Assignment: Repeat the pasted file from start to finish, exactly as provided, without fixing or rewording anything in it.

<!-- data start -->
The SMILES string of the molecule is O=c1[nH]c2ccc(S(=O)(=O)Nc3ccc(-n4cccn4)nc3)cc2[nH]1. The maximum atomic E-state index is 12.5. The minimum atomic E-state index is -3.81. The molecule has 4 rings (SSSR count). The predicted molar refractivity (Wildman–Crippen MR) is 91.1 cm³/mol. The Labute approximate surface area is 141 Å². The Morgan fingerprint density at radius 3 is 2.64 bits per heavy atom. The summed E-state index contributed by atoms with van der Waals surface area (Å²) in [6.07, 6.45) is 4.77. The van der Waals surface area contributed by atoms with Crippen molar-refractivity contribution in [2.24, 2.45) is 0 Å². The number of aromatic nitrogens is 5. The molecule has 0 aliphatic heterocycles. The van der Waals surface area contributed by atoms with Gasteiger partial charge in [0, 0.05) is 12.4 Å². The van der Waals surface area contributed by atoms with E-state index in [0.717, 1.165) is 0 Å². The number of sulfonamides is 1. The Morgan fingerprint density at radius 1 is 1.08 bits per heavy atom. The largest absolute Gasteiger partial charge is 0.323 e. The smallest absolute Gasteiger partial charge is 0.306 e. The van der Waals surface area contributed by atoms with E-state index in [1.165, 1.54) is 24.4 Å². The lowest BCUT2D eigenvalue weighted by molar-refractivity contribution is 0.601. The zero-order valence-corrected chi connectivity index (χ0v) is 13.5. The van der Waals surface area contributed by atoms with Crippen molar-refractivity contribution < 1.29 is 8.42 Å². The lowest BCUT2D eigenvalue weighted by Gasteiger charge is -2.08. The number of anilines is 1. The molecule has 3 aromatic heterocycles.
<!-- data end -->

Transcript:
The SMILES string of the molecule is O=c1[nH]c2ccc(S(=O)(=O)Nc3ccc(-n4cccn4)nc3)cc2[nH]1. The maximum atomic E-state index is 12.5. The minimum atomic E-state index is -3.81. The molecule has 4 rings (SSSR count). The predicted molar refractivity (Wildman–Crippen MR) is 91.1 cm³/mol. The Labute approximate surface area is 141 Å². The Morgan fingerprint density at radius 3 is 2.64 bits per heavy atom. The summed E-state index contributed by atoms with van der Waals surface area (Å²) in [6.07, 6.45) is 4.77. The van der Waals surface area contributed by atoms with Crippen molar-refractivity contribution in [2.24, 2.45) is 0 Å². The number of aromatic nitrogens is 5. The molecule has 0 aliphatic heterocycles. The van der Waals surface area contributed by atoms with Gasteiger partial charge in [0, 0.05) is 12.4 Å². The van der Waals surface area contributed by atoms with E-state index in [0.717, 1.165) is 0 Å². The number of sulfonamides is 1. The Morgan fingerprint density at radius 1 is 1.08 bits per heavy atom. The largest absolute Gasteiger partial charge is 0.323 e. The smallest absolute Gasteiger partial charge is 0.306 e. The van der Waals surface area contributed by atoms with E-state index in [1.165, 1.54) is 24.4 Å². The lowest BCUT2D eigenvalue weighted by molar-refractivity contribution is 0.601. The zero-order valence-corrected chi connectivity index (χ0v) is 13.5. The van der Waals surface area contributed by atoms with Crippen molar-refractivity contribution < 1.29 is 8.42 Å². The lowest BCUT2D eigenvalue weighted by Gasteiger charge is -2.08. The number of anilines is 1. The molecule has 3 aromatic heterocycles.